I recently realized that I have been attracted to just about every watch Angelus has released since 2015, when the revitalized brand reintroduced itself with a totally new identity. Now under La Joux-Perret (owned by Citizen), Angelus men’s watch has emerged as the more modern, flirting-with-futurism sibling of Arnold & Son. Announced at Baselworld 2017 came this pair: the Angelus U21 and U22 Tourbillon watches, which combine the brand’s aesthetic of totally viewable movements along with a full carbon fiber main plate rather than the sapphire main plate you might be familiar with from the U20 skeletonized tourbillon here. It makes for an overall lighter watch that foregoes the “see through” dial that might start to feel a little played out by the brand for a sportier and darker carbon fiber.
The result is a mixed bag of a very cool looking watch that misses the mark with its case back and a carbon fiber pattern that will look “splotchy” to some.
One thing I’m very happy about is the pricing (compared to the $70,000 U20 with the U21 at around $50k and the U22 at around $38k) but also a desire for something new that’s not a tourbillon. Perhaps even a true “affordable” non-tourbillon, though production cost factors might keep that from being a reality at the moment. Maybe I’m just a little tourbi-over it right now (sorry).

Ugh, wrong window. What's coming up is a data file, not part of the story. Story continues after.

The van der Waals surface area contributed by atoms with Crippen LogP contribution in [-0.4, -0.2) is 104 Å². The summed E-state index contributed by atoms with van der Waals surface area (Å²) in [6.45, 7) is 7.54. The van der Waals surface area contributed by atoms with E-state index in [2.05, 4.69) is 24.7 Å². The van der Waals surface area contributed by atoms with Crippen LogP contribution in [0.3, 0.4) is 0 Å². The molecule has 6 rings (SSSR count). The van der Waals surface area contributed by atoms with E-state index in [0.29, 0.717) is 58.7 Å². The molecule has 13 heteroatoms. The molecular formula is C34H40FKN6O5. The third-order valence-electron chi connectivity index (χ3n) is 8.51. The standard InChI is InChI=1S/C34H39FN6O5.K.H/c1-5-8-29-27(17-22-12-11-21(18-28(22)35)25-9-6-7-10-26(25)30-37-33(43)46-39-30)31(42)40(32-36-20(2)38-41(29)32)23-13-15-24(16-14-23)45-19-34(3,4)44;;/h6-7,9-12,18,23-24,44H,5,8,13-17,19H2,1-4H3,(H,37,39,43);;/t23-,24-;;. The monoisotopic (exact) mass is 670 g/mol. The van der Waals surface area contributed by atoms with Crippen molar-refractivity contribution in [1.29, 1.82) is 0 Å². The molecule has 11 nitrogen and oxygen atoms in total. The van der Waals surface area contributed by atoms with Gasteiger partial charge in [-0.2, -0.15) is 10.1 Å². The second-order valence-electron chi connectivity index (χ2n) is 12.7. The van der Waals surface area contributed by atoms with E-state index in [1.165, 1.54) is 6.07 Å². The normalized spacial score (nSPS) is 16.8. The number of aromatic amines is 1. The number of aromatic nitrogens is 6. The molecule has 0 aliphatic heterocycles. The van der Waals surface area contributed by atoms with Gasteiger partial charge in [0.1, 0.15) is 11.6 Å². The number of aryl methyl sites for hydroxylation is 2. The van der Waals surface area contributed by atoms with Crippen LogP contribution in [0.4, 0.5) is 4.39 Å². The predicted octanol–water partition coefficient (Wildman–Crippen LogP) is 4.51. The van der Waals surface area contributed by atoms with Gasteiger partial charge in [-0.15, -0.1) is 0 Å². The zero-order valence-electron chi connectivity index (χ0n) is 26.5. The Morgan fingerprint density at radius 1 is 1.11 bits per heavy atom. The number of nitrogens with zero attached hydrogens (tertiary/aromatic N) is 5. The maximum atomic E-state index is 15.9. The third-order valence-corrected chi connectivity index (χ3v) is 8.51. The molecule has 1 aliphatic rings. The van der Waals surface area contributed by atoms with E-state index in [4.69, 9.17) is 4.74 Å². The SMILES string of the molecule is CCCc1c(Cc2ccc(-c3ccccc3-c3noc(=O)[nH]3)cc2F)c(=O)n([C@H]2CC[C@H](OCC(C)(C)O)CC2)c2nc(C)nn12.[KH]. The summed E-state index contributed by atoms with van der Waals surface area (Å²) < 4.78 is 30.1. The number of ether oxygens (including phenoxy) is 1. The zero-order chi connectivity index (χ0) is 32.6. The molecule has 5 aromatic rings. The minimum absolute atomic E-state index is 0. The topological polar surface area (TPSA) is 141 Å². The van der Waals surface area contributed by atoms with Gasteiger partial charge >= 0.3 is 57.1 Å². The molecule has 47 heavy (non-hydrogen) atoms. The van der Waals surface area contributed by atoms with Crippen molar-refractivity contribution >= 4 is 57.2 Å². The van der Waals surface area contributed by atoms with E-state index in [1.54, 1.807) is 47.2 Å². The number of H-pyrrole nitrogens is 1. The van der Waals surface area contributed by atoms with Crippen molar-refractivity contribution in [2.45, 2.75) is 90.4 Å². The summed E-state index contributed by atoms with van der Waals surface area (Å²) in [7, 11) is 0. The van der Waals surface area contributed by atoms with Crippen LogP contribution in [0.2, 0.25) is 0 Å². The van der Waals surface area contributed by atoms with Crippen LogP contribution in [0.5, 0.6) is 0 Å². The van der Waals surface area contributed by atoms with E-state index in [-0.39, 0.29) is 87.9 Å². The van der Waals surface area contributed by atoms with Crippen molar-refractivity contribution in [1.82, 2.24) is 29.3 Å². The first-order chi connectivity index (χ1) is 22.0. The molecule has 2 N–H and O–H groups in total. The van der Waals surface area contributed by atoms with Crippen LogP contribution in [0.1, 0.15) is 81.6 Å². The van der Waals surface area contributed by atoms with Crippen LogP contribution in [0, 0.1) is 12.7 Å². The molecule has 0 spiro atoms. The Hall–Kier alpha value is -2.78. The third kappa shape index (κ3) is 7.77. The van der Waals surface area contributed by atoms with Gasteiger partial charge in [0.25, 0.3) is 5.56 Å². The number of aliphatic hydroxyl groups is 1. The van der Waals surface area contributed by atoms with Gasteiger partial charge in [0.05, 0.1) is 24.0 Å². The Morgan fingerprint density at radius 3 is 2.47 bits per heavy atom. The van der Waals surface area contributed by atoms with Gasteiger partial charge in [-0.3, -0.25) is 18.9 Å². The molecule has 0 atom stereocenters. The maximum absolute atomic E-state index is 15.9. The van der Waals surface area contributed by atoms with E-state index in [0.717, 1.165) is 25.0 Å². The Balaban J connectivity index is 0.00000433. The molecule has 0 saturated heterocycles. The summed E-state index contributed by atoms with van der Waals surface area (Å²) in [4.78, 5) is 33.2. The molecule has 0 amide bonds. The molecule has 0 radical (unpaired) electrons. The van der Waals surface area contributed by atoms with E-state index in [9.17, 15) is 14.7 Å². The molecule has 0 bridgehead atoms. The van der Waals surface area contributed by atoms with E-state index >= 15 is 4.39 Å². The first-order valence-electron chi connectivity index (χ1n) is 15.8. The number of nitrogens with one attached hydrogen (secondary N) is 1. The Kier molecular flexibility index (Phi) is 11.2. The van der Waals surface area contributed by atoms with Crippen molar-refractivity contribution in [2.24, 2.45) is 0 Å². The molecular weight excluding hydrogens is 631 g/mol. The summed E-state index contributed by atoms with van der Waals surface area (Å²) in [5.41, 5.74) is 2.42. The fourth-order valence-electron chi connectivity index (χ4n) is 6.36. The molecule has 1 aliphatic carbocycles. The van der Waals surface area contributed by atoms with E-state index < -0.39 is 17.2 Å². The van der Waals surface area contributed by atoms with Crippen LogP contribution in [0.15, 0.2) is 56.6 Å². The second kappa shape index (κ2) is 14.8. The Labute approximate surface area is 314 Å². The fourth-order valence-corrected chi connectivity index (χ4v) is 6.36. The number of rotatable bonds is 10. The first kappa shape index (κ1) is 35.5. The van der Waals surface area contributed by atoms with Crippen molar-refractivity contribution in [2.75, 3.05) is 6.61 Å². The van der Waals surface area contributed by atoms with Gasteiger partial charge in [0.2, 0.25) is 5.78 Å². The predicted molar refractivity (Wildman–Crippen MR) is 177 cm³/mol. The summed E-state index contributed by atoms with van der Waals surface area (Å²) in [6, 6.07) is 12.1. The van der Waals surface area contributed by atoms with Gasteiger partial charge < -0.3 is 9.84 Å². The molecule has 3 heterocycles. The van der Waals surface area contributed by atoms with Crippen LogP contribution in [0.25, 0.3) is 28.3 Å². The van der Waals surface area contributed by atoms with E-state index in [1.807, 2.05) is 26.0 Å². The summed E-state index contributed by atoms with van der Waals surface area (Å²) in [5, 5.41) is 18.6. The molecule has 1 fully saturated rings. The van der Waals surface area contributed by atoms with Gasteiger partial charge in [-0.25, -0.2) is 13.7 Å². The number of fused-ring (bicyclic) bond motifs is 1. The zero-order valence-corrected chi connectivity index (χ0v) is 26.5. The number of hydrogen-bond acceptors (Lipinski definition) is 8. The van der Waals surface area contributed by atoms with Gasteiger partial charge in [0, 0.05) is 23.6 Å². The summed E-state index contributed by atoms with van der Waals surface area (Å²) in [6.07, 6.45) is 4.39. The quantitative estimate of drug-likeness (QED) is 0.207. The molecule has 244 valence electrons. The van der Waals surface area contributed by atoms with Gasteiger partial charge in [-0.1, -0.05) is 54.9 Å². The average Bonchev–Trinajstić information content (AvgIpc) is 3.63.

Before I get into the differences between these two models, we’ll start with what the Angelus U21 Tourbillon and U22 tourbillon have in common. Obviously, the movement is the same with both models powered by the Angelus A-250 Caliber which operates at 3Hz and has a 90-hour power reserve. Everything is hand chamfered and polished, and though some of the movement on the U22 blends into the carbon fiber main plate (a little too much for my taste) the intention of showing off the wonderfully minimal movement succeeds here.
Where things go wrong, however, is the case back. Where the U20 (especially the fully see-through model) had a case back that was as fascinating to admire as the dial, these models fall flat. The challenge of making the carbon fiber main plate succeed on the dial and case back isn’t lost on me, but the case back just looks like an asymmetrical and random assortment of movement bits and text. It just doesn’t work, but fortunately the part of the watch you’ll spend more time admiring makes up for this.